Airbus welcomes competition in hydrogen-powered aircraft

Airbus hydrogen
Airbus welcomes competition in hydrogen-powered aircraft

As it presented its results, the European aircraft manufacturer was asked about its ambitions in terms of hydrogen. And the date of 2035 was confirmed for a first aircraft. The player also expressed its delight to witness several players entering this market.

The timing was quite perfect. Just a few days after the announcement of Bertrand Piccard’s project to circumnavigate the world in a hydrogen-powered aircraft -a project in which Airbus is a partner- it was time to come back to this propulsion mode. Guillaume Faury, Airbus CEO, began by commenting on the Swiss explorer’s new challenge: “Bertrand Piccard is a very inspiring person in terms of innovation and his ability to take on challenges. He will be designing his own aircraft, and Airbus will be providing him with technical support.”

A dynamic ecosystem in Toulouse

The CEO then referred to other players with hydrogen projects, most of which are based in Toulouse. “We’re delighted to see new players entering the field of hydrogen. It breaks down the ‘it will never work’ syndrome and shows that it is serious and possible to fly aircraft on hydrogen”. It is true that the local ecosystem is heavily involved, with companies such as Universal Hydrogen, Beyond Aero, Blue Spirit Aero and H3 Dynamics all working on drones and collaborating with ISAE Supaero on the *Mermoz challenge. In addition, the Occitania Region is setting up a Hydrogen Technocampus that will be of use to all these players.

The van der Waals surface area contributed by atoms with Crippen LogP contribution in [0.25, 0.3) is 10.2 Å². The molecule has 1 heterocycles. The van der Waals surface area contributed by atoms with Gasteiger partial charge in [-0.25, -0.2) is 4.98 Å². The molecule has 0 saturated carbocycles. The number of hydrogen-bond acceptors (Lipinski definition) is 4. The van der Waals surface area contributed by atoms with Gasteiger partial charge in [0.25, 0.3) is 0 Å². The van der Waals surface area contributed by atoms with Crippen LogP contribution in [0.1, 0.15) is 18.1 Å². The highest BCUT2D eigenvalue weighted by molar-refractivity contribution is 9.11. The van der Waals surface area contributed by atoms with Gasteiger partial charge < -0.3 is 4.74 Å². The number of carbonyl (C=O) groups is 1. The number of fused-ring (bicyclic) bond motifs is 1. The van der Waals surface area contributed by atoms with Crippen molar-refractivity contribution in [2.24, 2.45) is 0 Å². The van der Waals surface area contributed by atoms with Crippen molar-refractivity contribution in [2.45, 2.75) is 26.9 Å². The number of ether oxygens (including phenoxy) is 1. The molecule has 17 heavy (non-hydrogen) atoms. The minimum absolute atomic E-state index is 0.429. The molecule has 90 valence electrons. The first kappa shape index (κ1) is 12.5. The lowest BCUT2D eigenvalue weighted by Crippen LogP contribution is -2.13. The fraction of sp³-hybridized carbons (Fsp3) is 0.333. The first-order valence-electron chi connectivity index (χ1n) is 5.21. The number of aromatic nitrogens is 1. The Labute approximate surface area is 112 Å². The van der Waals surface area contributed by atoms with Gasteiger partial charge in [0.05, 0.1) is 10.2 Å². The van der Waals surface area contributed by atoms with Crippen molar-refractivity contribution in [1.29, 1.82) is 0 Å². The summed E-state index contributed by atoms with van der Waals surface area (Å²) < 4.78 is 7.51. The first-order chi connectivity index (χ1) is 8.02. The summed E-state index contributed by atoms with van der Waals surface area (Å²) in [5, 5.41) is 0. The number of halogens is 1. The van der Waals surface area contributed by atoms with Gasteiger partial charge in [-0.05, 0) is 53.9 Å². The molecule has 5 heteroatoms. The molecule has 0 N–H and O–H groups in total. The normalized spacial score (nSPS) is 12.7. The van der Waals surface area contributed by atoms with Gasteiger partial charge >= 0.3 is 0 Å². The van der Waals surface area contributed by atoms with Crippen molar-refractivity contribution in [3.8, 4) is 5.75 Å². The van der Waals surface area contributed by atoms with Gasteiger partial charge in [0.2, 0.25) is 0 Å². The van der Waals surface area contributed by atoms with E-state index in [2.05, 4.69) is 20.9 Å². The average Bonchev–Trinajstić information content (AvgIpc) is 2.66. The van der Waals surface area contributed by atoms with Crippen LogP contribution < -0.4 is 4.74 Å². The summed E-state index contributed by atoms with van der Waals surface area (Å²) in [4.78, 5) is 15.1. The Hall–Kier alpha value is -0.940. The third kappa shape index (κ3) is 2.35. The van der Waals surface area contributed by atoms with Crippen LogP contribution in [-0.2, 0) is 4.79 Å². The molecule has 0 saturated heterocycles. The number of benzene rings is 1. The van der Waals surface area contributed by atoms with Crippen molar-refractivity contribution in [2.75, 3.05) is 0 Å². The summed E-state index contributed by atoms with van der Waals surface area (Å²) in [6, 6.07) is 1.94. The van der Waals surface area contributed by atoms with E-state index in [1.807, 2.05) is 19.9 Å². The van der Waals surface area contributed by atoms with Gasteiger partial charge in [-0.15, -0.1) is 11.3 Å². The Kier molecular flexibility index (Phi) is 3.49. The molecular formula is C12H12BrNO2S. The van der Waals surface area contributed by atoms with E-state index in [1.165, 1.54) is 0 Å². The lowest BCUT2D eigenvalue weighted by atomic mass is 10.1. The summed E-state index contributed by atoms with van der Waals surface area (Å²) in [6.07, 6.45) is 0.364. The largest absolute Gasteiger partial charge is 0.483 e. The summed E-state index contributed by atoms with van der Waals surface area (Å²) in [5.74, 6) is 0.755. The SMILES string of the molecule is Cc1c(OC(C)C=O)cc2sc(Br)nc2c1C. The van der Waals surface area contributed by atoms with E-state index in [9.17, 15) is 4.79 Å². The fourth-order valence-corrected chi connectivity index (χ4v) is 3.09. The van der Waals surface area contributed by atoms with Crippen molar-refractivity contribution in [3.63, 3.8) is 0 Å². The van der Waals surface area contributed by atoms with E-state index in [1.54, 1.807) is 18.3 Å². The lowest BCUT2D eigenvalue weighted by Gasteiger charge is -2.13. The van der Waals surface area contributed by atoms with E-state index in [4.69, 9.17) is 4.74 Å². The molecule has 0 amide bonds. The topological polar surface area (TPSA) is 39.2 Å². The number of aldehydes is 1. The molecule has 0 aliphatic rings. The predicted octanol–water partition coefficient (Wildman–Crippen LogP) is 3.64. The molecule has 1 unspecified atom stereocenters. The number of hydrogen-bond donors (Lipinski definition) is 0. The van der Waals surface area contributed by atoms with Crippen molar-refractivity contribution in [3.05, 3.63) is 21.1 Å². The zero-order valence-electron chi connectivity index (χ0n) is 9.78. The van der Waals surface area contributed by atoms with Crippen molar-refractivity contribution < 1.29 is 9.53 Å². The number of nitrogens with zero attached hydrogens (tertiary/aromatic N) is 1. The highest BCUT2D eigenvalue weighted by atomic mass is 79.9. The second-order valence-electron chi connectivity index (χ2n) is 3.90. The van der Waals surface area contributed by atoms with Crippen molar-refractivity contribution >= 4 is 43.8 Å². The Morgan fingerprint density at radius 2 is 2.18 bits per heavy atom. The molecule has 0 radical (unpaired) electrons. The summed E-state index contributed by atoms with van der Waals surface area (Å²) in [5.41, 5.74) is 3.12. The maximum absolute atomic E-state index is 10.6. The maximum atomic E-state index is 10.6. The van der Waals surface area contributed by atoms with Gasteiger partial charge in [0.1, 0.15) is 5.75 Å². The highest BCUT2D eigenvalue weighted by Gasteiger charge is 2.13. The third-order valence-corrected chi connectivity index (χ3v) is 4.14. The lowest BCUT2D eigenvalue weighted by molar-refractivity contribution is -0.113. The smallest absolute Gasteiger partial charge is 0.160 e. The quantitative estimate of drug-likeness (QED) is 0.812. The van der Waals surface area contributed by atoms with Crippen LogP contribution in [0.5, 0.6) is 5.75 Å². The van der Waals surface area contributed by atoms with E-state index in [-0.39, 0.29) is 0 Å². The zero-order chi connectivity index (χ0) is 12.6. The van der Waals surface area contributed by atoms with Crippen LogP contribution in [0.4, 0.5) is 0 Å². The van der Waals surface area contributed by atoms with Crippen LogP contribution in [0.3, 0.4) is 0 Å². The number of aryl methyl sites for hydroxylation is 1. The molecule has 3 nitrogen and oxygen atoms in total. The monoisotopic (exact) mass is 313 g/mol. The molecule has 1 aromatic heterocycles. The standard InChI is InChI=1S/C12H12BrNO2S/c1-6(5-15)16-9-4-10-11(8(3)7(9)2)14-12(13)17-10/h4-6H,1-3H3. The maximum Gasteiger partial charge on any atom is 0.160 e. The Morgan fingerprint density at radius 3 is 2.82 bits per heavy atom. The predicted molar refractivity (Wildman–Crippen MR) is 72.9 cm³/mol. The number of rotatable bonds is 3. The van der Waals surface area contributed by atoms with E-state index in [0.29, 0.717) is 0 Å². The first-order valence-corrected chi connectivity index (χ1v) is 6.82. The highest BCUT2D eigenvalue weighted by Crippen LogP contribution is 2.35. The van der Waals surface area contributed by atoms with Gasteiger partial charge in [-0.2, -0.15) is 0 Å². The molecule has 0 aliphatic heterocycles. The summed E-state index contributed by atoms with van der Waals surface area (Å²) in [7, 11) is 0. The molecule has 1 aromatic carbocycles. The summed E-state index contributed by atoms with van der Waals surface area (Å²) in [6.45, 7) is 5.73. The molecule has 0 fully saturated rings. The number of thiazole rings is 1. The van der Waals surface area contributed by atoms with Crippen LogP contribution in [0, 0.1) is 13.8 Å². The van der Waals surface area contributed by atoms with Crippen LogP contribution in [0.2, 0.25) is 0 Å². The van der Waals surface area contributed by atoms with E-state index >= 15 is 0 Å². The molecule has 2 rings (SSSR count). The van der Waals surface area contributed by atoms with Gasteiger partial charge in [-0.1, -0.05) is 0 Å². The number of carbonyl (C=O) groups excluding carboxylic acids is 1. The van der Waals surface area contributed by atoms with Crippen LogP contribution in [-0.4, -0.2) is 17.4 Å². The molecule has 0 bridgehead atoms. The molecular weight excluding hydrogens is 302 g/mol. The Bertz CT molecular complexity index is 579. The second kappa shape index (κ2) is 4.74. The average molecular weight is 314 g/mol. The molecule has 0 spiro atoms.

Airbus: cooperating beyond aircraft

On its end, Airbus is making good progress on the subject. The Group is still assessing two technologies: the fuel cell and the hydrogen engine. The group is sticking to the date of 2035, as announced at the Roissy-Meaux Aéropôle Meetings. It is also working towards the introduction of hydrogen under agreements with airports in Sweden and Norway. “Other conditions are necessary to launch such a programme: the regulatory framework and certification, but also the entire logistics of distributing hydrogen to airports, which will have to be sufficiently mature,” stated Guillaume Faury. He then added: “for this reason, Airbus sees itself as a catalyst for decarbonisation: as much as the development of the aircraft is in our hands, we don’t have control over the other challenges.”

Another key project is that of e-fuels. In this respect, Qair is going to set up a plant in Occitania to supply Airbus. The group is also securing its supplies from the Middle East.

*The Mermoz challenge aims to cross the South Atlantic with a hydrogen-powered drone

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Article written by Laurent Meillaud and translated by Mariem Ben Tili

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About the author

Laurent Meillaud

Laurent Meillaud

Freelance automotive journalist and consultant, author as well, focused on technologies and new trends for more than 30 years, convinced that hydrogen is one of the energies for the future.

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